FAQs

The right questions to ask when you choose your lawyer:

Why should I hire a Certified Matrimonial Law Attorney? How does it help me to hire a Fellow of the American Academy of Matrimonial Lawyers? Open or Close

The laws that help families involve your children, your finances and your future. Hiring an attorney who keeps up with the changes and finer point in the law is one way to protect your family. An expert in family law helps you find long-term solutions for your family so that you can enjoy your future instead of being in court for years.

Do you focus on helping me identify and meet my priorities and get what I really want for my family, for do you follow a standard plan for all divorces? Open or Close

Standard plans don’t work. Your family is unique and your plan for your future must address your particular needs.

Will you help me if I want to negotiate directly with my spouse, without you? Open or Close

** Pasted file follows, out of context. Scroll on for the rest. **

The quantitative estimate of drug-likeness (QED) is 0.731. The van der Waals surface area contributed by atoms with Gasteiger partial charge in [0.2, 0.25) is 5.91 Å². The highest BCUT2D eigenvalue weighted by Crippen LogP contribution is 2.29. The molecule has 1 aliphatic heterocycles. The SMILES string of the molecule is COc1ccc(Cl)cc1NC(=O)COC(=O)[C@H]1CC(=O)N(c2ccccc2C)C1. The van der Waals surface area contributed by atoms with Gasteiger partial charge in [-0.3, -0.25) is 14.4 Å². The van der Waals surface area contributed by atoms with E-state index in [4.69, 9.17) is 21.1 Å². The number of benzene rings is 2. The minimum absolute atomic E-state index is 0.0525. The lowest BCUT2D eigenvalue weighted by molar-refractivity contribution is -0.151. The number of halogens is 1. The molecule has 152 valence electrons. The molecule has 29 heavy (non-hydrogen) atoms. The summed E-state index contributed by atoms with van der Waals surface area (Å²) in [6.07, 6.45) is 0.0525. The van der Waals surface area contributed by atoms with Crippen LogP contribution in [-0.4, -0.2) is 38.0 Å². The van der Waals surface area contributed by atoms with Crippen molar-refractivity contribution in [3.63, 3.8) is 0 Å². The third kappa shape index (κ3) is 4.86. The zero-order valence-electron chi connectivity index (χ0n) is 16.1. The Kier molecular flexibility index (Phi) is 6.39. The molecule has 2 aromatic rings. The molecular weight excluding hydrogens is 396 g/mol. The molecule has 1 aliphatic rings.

You are the expert about your own life. The best settlements come from being actively involved in finding solutions that work for your family. After you understand your rights and obligations, we will work together to come up with the best options for discussion. When you know your legal options, you can have the most productive conversations.

When and how will we identify my options and legal rights so that I can confidently plan for my future and try to settle my case? Open or Close

From the first time you talk to me, you will start to hear ideas that will help you envision a productive and manageable reorganization of your family’s schedule and finances.

What are the differences between litigation, mediation, arbitration and alternate dispute resolution? Which path is right for me? Open or Close

Alternate dispute resolution includes mediation, arbitration and other ways of crafting a good plan for your family that do not involve the Court. We will discuss and consider all options.

What is it like to work with you? Who is in charge? Who else in your office will know me and know about my case? Open or Close